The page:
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The Chinese high-fin banded shark (Myxocyprinus asiaticus) is traded under many common names, including the banded loach, Chinese sailfin sucker, Chinese sucker, and the high fin loach. This fish is one of the two Asian suckers, with the other one being the Siberian Cotostomus rotratus.

The fish is not related to sharks, although juveniles have a slight resemblance to sharks. Young Chinese high-fin banded sharks have brown bodies with three vertical stripes.

They will also display a high dorsal finnage. Adults will feature a smaller dorsal fin, and their colors will gradually fade.

Juveniles are stunning, and aquarists cannot help but admire them when they are in pet stores. Some fish-keepers will buy the juveniles without researching the requirements to keep the fish well into its adult life.

The fish can reach lengths of over three feet, and you should keep this in mind when purchasing it.

High-Fin Banded Shark Natural Habitat

The native populations of the fish have been recorded in the middle and upper regions of the Yangtze River System, including its primary tributary the Min River.

Although this fish is commonly sold as a tropical variety, it is actually a temperate species. It will not thrive in a tropical tank as it is used to cold water. You will have more luck keeping the fish in a well-oxygenated and cool aquarium.

The fish mostly swims in the main sections of the Yangtze River, but it migrates into shallower waters to spawn. Juveniles are adapted to the rockier and shallower sections where they use their sucker mouths to catch crustaceans and insects.

This fish is extensively cultured in China for the food industry, and most specimens in pet stores are a result of captive breeding. China has acknowledged the fish as an endangered species due to over-harvesting and pollution.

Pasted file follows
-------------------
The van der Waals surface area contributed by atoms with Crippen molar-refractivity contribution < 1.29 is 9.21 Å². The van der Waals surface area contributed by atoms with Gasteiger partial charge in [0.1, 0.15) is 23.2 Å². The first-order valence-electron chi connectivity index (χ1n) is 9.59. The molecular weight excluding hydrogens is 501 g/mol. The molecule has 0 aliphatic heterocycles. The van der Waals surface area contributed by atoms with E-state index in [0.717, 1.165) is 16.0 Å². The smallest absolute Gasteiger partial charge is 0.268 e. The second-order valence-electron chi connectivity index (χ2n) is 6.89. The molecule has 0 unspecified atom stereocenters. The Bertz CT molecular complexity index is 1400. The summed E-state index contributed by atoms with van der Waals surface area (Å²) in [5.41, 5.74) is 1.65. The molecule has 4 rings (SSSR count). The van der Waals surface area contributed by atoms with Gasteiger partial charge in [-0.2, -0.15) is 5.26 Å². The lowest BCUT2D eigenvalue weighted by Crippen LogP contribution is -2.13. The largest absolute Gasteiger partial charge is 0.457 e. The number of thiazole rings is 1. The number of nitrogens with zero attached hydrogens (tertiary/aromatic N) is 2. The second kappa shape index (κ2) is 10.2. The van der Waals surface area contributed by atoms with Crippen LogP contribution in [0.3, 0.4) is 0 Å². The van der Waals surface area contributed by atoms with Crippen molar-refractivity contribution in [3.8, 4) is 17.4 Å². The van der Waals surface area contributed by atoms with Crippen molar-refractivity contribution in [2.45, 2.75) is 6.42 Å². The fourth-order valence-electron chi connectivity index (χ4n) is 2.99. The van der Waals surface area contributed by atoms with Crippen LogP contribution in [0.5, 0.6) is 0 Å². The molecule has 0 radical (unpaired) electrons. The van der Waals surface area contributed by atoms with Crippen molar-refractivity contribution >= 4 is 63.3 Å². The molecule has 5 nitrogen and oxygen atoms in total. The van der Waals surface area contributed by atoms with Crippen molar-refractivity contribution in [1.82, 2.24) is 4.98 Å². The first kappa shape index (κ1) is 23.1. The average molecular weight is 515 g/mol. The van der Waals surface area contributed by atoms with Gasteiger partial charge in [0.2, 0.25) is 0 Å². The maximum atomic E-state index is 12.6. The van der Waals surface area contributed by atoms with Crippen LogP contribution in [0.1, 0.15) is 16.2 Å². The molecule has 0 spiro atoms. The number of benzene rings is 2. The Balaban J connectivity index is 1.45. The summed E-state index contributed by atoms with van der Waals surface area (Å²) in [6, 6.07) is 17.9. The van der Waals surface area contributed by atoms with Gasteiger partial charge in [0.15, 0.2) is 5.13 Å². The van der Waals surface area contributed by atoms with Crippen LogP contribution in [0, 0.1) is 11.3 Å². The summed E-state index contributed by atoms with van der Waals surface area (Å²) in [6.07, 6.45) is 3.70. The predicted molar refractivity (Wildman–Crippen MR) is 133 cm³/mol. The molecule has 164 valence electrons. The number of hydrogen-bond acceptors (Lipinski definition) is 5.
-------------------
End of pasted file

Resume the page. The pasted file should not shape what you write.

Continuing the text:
High-Fin Banded Shark Tank Requirements

Before estimating the tank size required for this fish, we must assess its adult size and growth rate.

The fish will typically grow to 8 inches in the first year and reach around 20 inches in three years. They will reach sexual maturity between 5 and 6 years, and they will be about 24 inches long. The maximum known size of the fish is 4 ft 5 inches.

You should prepare a tank of not less than 55 gallons to keep a juvenile Chinese high-fin banded shark. The fish likes to school, and you will need 300-400 gallons to keep several of them happy.

You should not buy this fish if you cannot set up a koi pond for their eventual transfer. The fish will thrive in an indoor or outdoor pond with the right conditions.

Use a gravel or sand substrate, and add some rocks and branches to the bottom. It is a bottom-dwelling fish, and you should avoid anything that can injure their bodies.

The Chinese high-fin banded shark likes to swim around, and do not overcrowd the aquarium with ornaments. Hardy plants are desired since they can nibble on softer ones. You can also add driftwood or bogwood.

This fish demands expert handling, and it can be an excellent algae-eater in a pond. It is popularly kept in zoos and public aquariums, and any fish-keeper who buys it should be ready to invest a lot of money to keep it comfortable.

High-Fin Banded Shark Water Conditions